Apple have now officially responded to the FCPX storm.
“Final Cut Pro X is a breakthrough in nonlinear video editing. The application has impressed many pro editors, and it has also generated a lot of discussion in the pro video community.”
They then go onto a point by point rebuttal of the main criticisms of missing features. Here are the highlights:
- Multicam will come in the ‘next major release’ which implies that it will be in version 2.0 – a long way ahead – and not just patched on with a 1.1 update later.
- An XML API will be released in the coming weeks to developers so that 3rd party plugins can enable it. It won’t be built into the app.
- Apple are urging RED users to use REDCINE-X to transcode RED RAW video to ProRes. Apple are working with RED on RAW video support
- FCP7 will continue to work with Lion. (OSX’s next update is due July)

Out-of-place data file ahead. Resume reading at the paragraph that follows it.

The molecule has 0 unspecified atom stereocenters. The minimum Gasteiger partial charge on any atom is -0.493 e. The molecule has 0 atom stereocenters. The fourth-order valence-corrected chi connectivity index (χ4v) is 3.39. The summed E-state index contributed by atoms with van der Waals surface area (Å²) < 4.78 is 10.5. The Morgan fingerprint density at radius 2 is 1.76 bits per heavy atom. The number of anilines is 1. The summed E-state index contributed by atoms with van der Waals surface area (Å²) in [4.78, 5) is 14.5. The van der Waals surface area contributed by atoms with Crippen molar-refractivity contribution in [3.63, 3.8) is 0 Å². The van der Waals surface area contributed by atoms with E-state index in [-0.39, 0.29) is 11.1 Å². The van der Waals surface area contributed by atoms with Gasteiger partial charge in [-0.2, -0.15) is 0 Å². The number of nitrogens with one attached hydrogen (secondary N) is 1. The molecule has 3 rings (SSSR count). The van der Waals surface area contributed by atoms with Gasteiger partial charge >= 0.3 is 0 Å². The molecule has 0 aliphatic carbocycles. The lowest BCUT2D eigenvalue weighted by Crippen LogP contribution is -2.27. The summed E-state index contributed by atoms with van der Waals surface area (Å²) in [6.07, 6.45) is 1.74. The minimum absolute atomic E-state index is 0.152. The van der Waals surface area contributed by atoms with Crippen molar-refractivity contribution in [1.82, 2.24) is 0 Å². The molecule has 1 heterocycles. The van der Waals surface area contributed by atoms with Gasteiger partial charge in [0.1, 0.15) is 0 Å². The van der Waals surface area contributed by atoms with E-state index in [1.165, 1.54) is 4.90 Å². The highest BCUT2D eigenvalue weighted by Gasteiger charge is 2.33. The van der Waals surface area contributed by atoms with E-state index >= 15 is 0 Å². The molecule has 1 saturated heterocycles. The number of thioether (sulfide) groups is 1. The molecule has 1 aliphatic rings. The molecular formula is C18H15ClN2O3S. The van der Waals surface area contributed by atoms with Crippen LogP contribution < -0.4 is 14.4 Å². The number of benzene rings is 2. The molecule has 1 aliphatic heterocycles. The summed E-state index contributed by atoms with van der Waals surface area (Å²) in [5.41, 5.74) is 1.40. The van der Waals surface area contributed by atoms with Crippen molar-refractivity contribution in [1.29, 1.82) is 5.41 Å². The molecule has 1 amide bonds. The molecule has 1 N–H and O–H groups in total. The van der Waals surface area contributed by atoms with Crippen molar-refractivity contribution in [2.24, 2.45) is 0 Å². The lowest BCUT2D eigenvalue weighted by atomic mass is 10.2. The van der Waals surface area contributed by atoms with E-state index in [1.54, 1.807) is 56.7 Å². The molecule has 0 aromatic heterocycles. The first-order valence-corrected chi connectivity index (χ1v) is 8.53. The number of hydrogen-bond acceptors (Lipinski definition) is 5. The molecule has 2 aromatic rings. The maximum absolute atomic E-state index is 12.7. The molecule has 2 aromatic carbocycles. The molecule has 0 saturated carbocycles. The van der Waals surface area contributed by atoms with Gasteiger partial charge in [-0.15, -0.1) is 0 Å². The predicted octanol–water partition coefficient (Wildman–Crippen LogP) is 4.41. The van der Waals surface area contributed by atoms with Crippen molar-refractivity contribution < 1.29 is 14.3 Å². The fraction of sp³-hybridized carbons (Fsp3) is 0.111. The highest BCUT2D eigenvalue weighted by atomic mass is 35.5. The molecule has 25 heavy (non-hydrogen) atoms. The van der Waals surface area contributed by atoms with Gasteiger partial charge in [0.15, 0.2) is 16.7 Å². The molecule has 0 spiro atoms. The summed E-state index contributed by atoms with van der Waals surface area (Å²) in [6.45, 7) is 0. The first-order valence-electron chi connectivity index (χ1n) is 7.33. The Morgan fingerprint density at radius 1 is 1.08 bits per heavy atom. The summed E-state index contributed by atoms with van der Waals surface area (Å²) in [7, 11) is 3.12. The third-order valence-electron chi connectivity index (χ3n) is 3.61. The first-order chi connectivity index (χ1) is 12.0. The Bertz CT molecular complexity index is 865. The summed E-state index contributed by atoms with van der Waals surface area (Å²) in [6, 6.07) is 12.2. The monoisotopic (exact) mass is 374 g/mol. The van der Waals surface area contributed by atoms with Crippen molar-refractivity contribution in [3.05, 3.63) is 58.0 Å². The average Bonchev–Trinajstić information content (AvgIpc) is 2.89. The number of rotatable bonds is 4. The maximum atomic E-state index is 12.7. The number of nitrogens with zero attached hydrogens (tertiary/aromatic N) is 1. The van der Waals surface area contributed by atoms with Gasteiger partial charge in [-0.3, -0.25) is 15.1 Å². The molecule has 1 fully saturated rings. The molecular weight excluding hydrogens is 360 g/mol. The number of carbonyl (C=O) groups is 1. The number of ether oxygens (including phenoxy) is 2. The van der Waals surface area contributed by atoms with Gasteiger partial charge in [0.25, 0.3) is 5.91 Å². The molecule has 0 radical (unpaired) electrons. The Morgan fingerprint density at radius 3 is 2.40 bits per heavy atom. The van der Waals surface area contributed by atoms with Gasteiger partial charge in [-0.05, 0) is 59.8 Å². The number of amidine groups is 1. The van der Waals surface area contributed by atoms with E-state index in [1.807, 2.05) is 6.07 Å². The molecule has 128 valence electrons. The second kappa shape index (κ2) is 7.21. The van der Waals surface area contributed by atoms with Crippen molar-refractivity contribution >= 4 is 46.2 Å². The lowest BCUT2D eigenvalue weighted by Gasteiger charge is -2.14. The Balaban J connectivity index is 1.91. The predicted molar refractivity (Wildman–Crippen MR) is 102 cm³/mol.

- There is now a list of FCPX supported cameras available here at Apple
- An update ‘this summer’ will enable audio tracks to be tagged for export to Pro Tools, etc.
- Volume licensing will be available soon from the App Store, ‘for quantities of 20 or more’. Any takers!?
In my view, Apple are not doing enough to placate pro users tempted to switch to Adobe. Yes we know many pro users are a demanding and grumpy bunch, and when things don’t go their way and head toward ‘consumer street’, they get very upset – but this time it is justified. FCPX is not just streamlined, it is stripped to the bare bones especially if you are running an editing house.
FCPX’s biggest claim to fame is the new magnetic timeline, which I personally don’t find useful, and the performance.
That performance is a key area and it’s very interesting to compare it to the job Adobe have done with 64bit and CUDA in Premiere CS5.5
Stay tuned to EOSHD for a performance benchmark of the rival editing packages soon.